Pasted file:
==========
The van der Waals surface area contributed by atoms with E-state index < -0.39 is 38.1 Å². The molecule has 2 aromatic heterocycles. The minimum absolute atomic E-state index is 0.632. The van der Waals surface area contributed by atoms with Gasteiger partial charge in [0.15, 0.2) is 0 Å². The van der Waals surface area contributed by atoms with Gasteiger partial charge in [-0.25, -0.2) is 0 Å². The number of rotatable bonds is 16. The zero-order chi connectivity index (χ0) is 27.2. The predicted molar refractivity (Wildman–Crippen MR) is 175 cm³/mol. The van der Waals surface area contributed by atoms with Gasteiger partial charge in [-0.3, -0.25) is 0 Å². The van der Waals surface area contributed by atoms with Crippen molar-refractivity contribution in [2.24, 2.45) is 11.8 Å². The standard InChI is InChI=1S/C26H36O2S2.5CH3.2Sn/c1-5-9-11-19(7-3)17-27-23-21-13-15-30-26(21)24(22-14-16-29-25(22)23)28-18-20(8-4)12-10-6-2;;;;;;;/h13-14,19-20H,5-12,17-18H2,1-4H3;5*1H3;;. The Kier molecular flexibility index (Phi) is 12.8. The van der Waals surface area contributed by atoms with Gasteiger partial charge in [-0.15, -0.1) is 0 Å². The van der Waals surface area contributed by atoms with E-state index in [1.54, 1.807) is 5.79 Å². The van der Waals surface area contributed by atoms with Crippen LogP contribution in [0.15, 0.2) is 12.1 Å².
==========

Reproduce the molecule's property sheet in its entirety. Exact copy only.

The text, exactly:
The van der Waals surface area contributed by atoms with E-state index < -0.39 is 38.1 Å². The molecule has 2 aromatic heterocycles. The minimum absolute atomic E-state index is 0.632. The van der Waals surface area contributed by atoms with Gasteiger partial charge in [0.15, 0.2) is 0 Å². The van der Waals surface area contributed by atoms with Gasteiger partial charge in [-0.25, -0.2) is 0 Å². The number of rotatable bonds is 16. The zero-order chi connectivity index (χ0) is 27.2. The predicted molar refractivity (Wildman–Crippen MR) is 175 cm³/mol. The van der Waals surface area contributed by atoms with Gasteiger partial charge in [-0.3, -0.25) is 0 Å². The van der Waals surface area contributed by atoms with Crippen molar-refractivity contribution in [2.24, 2.45) is 11.8 Å². The standard InChI is InChI=1S/C26H36O2S2.5CH3.2Sn/c1-5-9-11-19(7-3)17-27-23-21-13-15-30-26(21)24(22-14-16-29-25(22)23)28-18-20(8-4)12-10-6-2;;;;;;;/h13-14,19-20H,5-12,17-18H2,1-4H3;5*1H3;;. The Kier molecular flexibility index (Phi) is 12.8. The van der Waals surface area contributed by atoms with Gasteiger partial charge in [-0.15, -0.1) is 0 Å². The van der Waals surface area contributed by atoms with E-state index in [1.54, 1.807) is 5.79 Å². The van der Waals surface area contributed by atoms with Crippen LogP contribution in [0.15, 0.2) is 12.1 Å².